Record: 37-0 (30 KO) ... Streak: W37 ... Last 5: 5-0 ... Last 10: 10-0 ... Stance: Orthodox ... Height/Reach: 5’6” / 68” ... Age: 30
Thoughts: One of the most skilled boxer-punchers operating in the sport today, Mikey Garcia has won titles at 126, 130, and 135, and now he’s targeting a belt at 140, with at least early thoughts that sooner than later, he could be at 147.
But before he gets thinking about the big fights against the big names at welterweight, he has to take care of business here. Garcia has fought twice at 140, beating Elio Rojas in 2016 in what was a comeback fight for both men, and then Adrien Broner last July. Broner is no elite fighter, but Garcia outboxing him over 12 rounds was still very impressive.
So is Sergey Lipinets a step back from Broner? I don’t know. Depending on the night, AB still shows flashes of greatness, and I don’t think anyone has ever imagined “greatness” with Lipinets, who is more of a workmanlike, solid fighter. But he’s probably more consistent than Broner, too, and that’s worth something.
Garcia should win this fight, at least on paper. If he doesn’t, it’ll be a big upset. He’s the bigger star, the more talented fighter, and is on pound-for-pound lists.
Record: 13-0 (10 KO) ... Streak: W13 ... Last 5: 5-0 ... Last 10: 10-0 ... Stance: Orthodox ... Height/Reach: 5’7” / 67” ... Age: 28
Thoughts: Terence Crawford avoided this guy. OK, so it’s because Crawford was looking for bigger money fights and a move up to 147 instead of facing one of his 140 mandatories, which was Lipinets, but technically, Terence Crawford avoided this guy.
When we saw Lipinets last, he was facing Akihiro Kondo on Showtime, for the vacant IBF junior welterweight title. Lipinets did the flashier work, but it was no easy fight for him. He met real resistance from Kondo, and the fight was tougher and more competitive than the scorecards, which came back widely in Lipinets’ favor. (Not saying there was controversy, really, but if you looked only at BoxRec, you might think it was a relatively easy win for Lipinets. It wasn’t.)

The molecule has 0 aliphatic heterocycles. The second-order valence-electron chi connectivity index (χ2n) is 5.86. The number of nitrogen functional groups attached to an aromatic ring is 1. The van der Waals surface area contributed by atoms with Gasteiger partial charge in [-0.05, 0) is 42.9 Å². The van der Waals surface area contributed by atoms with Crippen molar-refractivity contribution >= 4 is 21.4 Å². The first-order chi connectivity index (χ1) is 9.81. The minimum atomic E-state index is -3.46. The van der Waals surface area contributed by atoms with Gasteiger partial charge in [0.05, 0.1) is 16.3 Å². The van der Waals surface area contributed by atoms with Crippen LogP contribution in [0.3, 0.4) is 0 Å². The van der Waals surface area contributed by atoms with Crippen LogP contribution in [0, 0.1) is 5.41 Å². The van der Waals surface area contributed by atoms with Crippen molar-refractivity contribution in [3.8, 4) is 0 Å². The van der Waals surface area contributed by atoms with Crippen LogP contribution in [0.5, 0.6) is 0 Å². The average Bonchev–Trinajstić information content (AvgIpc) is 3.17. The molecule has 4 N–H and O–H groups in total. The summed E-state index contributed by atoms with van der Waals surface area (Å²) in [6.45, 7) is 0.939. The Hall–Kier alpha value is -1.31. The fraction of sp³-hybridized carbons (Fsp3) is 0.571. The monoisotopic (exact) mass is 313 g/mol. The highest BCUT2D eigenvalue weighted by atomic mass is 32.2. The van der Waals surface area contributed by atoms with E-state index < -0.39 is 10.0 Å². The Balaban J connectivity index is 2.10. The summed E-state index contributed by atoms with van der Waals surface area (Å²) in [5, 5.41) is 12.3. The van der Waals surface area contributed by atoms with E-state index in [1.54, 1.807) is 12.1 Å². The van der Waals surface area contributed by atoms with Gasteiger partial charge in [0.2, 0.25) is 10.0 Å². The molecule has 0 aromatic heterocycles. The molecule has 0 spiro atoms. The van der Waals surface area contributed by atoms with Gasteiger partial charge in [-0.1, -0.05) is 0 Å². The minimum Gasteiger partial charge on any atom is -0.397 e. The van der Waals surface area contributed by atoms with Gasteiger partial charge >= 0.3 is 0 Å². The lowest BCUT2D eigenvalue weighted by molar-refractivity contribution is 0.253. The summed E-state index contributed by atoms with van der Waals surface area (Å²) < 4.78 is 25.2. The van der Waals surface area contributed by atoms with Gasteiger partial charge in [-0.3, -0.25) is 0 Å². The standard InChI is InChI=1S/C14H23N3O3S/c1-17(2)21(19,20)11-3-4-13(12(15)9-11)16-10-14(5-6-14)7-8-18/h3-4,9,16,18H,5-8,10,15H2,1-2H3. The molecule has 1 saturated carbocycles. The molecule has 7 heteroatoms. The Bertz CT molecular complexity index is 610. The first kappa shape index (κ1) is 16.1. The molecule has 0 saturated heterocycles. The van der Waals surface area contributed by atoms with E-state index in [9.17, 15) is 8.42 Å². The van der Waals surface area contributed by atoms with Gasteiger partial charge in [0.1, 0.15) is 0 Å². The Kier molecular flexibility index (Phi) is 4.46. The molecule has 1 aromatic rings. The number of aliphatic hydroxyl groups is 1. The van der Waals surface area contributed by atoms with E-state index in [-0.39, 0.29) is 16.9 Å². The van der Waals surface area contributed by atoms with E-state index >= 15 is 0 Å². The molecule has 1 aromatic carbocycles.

Lipinets can fight. We know that, because Kondo made him battle, and he proved he could do that over 12 rounds. But while Lipinets is no joke or pushover, on paper he appears to have no actual advantages against Garcia. Maybe in punching power at 140 pounds. Maybe. Lipinets is defending the title, but he’s the B-side, both promotionally and in terms of talent. He’s the underdog, and should be.
Matchup Grade: B-. I think this has some good ingredients to be an entertaining bout. Even if Garcia boxes Lipinets’ ears off, there’s a good chance Lipinets will do what he can to make it a fight. Or he might just get his ears boxed off, but I prefer to be optimistic going into fights.
- Rances Barthelemy vs Kiryl Relikh: Barthelemy (26-0, 13 KO) and Relikh (21-2, 19 KO) met last May, and neither has fought since. Barthelemy won a decision, but both men were down in an entertaining bout. A rematch makes plenty of sense. Relikh has lost two straight, to Barthelemy and Ricky Burns, but he’s still plenty dangerous here. My general feeling is a rematch favors the more skilled fighter, and that’s probably Barthelemy, plus most rematches are won by the winner of the first fight. If Barthelemy can handle things more convincingly this time, it’ll be a statement. Grade: B
- Richard Commey vs Alejandro Luna: Commey (25-2, 22 KO) is a tough, tough dude, a good fighter who has two losses, both by split decision, to Robert Easter and Denis Shafikov. If he wins this fight, which is an IBF eliminator, he’s got Easter in his sights again. Luna (22-0, 15 KO) is a undefeated prospect with wins over Andrey Klimov and Naim Nelson in his last two, both solid victories for his level. We have to see if he can fight at this level, because Commey never makes anything easy for the opponent. No grade for this one, because Luna is something of an unknown.